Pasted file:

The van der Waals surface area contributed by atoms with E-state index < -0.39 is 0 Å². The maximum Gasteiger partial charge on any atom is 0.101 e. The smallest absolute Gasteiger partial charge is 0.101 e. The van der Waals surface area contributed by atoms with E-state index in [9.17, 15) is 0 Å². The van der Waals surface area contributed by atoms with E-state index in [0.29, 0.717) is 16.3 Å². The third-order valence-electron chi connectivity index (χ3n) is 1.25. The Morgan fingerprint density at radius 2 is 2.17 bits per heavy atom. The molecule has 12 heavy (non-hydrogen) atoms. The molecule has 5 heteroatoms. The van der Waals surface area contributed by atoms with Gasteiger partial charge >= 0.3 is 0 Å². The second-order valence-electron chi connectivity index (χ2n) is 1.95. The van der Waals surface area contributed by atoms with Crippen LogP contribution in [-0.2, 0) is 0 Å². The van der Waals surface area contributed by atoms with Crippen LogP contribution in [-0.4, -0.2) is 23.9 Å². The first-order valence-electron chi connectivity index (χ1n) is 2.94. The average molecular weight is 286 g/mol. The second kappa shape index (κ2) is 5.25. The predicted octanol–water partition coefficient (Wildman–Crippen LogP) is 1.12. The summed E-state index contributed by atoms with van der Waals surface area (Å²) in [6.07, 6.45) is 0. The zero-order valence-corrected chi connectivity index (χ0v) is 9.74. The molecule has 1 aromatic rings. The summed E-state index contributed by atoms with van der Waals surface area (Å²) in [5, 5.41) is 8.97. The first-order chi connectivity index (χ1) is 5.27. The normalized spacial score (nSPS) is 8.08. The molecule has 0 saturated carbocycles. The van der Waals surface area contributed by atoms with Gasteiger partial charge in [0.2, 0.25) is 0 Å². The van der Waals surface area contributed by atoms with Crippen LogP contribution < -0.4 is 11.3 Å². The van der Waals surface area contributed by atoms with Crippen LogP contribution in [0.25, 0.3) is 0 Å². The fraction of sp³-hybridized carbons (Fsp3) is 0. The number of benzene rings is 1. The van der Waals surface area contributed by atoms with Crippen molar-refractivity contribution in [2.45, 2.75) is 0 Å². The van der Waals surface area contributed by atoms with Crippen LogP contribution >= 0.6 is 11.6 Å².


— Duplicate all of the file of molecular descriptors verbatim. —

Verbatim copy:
The van der Waals surface area contributed by atoms with E-state index < -0.39 is 0 Å². The maximum Gasteiger partial charge on any atom is 0.101 e. The smallest absolute Gasteiger partial charge is 0.101 e. The van der Waals surface area contributed by atoms with E-state index in [9.17, 15) is 0 Å². The van der Waals surface area contributed by atoms with E-state index in [0.29, 0.717) is 16.3 Å². The third-order valence-electron chi connectivity index (χ3n) is 1.25. The Morgan fingerprint density at radius 2 is 2.17 bits per heavy atom. The molecule has 12 heavy (non-hydrogen) atoms. The molecule has 5 heteroatoms. The van der Waals surface area contributed by atoms with Gasteiger partial charge >= 0.3 is 0 Å². The second-order valence-electron chi connectivity index (χ2n) is 1.95. The van der Waals surface area contributed by atoms with Crippen LogP contribution in [-0.2, 0) is 0 Å². The van der Waals surface area contributed by atoms with Crippen LogP contribution in [-0.4, -0.2) is 23.9 Å². The first-order valence-electron chi connectivity index (χ1n) is 2.94. The average molecular weight is 286 g/mol. The second kappa shape index (κ2) is 5.25. The predicted octanol–water partition coefficient (Wildman–Crippen LogP) is 1.12. The summed E-state index contributed by atoms with van der Waals surface area (Å²) in [6.07, 6.45) is 0. The zero-order valence-corrected chi connectivity index (χ0v) is 9.74. The molecule has 1 aromatic rings. The summed E-state index contributed by atoms with van der Waals surface area (Å²) in [5, 5.41) is 8.97. The first-order chi connectivity index (χ1) is 5.27. The normalized spacial score (nSPS) is 8.08. The molecule has 0 saturated carbocycles. The van der Waals surface area contributed by atoms with Gasteiger partial charge in [0.2, 0.25) is 0 Å². The van der Waals surface area contributed by atoms with Crippen LogP contribution < -0.4 is 11.3 Å². The van der Waals surface area contributed by atoms with Crippen LogP contribution in [0.25, 0.3) is 0 Å². The fraction of sp³-hybridized carbons (Fsp3) is 0. The number of benzene rings is 1. The van der Waals surface area contributed by atoms with Crippen molar-refractivity contribution in [2.45, 2.75) is 0 Å². The van der Waals surface area contributed by atoms with Crippen LogP contribution >= 0.6 is 11.6 Å².